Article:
def get_board(self): """ Prepares vision cells for solver """ cells = self.vision.get_cells() return list(map(lambda c: (c.x, c.y, c.content), cells))
self.get_pieces() expects a list of integers representing available pieces. However, vision information returns
Cell(x, y, width, height, content). So we need to map that as well:
def get_pieces(self): """ Prepares vision pieces for solver """ return list(map(lambda p: p.content, self.vision.get_pieces()))
self.get_constraints() currently is not implemented in
Vision component, and instead returns an empty list
. We can just pass that along to the
Solver unchanged for now, but will likely have to change it once constraints are implemented.
def get_constraints(self): """ Prepares vision constraints for solver """ return self.vision.get_constraints()
Now that we have the solution in the form
[(target_row, target_column, target_piece_value), ...], we need to map that back into something that could work for the graphical representation.
We already treat
y of each cell as the “row” and “column”, which works because all cells are arranged in a grid anyway.
Now we only need to find which available pieces to take from which cell, and move those to respective target cells.
def do_moves(self): moves = self.get_moves() board = self.vision.get_game_board() available_pieces = self.vision.get_pieces() def get_available_piece(piece, pieces): target = list(filter(lambda p: p.content == piece, pieces)) remaining_pieces = list(filter(lambda p: p != target, pieces)) return (target, remaining_pieces) for (to_x, to_y, required_piece) in moves: (piece, available_pieces) = get_available_piece(required_piece, available_pieces) # Offset of the game screen within a window + offset of the cell + center of the cell move_from = (board.x + piece.x + piece.w/2, board.y + piece.y + piece.h/2) move_to = (board.x + to_x + piece.w/2, board.y + to_y + piece.h/2) print('Moving', move_from, move_to) self.controls.left_mouse_drag( move_from, move_to )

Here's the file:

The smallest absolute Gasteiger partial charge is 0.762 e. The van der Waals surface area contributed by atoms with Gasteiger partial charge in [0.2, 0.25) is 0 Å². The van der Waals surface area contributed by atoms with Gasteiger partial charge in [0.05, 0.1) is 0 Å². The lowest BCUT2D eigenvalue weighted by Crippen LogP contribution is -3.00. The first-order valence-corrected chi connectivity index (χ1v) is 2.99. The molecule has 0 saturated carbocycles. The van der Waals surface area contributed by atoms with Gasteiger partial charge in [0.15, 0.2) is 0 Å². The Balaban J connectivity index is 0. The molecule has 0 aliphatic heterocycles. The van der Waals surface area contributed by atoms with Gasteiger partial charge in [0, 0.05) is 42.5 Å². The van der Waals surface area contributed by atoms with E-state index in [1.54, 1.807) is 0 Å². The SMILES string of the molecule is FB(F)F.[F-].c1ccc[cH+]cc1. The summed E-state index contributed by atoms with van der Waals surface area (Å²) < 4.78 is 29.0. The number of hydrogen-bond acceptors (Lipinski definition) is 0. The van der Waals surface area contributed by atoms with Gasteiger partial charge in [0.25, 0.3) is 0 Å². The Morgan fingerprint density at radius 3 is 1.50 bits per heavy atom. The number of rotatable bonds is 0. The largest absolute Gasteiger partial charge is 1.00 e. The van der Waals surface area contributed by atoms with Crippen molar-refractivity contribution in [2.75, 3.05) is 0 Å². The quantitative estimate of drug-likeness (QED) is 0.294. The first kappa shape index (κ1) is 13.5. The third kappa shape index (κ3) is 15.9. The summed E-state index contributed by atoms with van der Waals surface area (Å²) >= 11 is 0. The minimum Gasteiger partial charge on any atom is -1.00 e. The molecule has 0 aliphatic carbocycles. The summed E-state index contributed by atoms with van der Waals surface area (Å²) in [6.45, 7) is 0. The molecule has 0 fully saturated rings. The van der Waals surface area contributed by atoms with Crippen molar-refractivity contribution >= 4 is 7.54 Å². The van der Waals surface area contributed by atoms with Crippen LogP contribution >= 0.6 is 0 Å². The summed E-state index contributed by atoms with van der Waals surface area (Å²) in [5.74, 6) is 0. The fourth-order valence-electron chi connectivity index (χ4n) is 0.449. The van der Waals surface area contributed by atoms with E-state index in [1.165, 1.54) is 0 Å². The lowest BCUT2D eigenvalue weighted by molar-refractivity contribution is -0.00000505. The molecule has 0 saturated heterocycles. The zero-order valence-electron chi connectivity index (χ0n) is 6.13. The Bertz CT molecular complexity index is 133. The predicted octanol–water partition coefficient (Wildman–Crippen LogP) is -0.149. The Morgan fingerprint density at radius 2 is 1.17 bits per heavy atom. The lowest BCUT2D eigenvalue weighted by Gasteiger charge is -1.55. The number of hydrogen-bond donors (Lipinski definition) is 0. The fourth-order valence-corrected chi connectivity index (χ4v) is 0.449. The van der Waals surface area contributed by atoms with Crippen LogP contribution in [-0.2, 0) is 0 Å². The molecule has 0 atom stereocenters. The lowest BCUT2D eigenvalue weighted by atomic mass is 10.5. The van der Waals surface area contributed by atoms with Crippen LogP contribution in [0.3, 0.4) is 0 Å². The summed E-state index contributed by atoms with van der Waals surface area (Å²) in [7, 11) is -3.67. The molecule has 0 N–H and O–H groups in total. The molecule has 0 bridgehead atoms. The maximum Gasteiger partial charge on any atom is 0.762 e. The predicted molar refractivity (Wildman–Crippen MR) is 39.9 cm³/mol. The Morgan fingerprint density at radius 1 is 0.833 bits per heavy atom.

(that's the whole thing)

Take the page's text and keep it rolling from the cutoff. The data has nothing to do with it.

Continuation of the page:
get_available_piece takes the first one from the vision’s set of pieces, and uses that as a source for the solution.
As for handling coordinates, one thing to not forget is that coordinates point to the top left corner of the corner, and are not always absolute in relation to the OS screen.
E.g. a piece’s
x coordinate is relative to the game screen’s
x coordinate, so to find its absolute coordinate we need to sum the two:
absolute_x = board.x + piece.x.
Top left corner of the piece is also not always usable - the game may not respond. However, if we target the center of the cell - that works reliably.
So we offset the absolute coordinate with half of the cell’s width or height:
absolute_x = board.x + piece.x + piece.width.
Finally running the bot!
Now we have all the tools for the bot to solve basic puzzles of Puzlogic. The last remaining piece is to build a
run.py script putting it all together:
from puzbot.vision import ScreenshotSource, Vision from puzbot.bot import Bot from puzbot.solver import Solver from puzbot.controls import Controller source = ScreenshotSource() vision = Vision(source) solver = Solver() controller = Controller() bot = Bot(vision, controller, solver) print('Checking out the game board') bot.refresh() print('Game board:', vision.get_cells()) print('Game pieces:', vision.get_pieces()) print('Calculating the solution') print('Suggested solution:', bot.get_moves()) print('Performing the solution') bot.do_moves()
Now we can run the bot with
python run.py, making sure that the game window is also visible on the screen. Here’s a demo video:
You can see that the bot needs human help to get through the interfaces, and it can only solve puzzles by itself. Even then, it is able to resolve the first 4 basic puzzles, and just by chance is able to solve the 5th one, as it contains sum constraints - right now the bot cannot handle sum constraints in vision. So it does fail on the 6th puzzle.
If you are interested in the full project, you can also find it on Github: flakas/puzlogic-bot.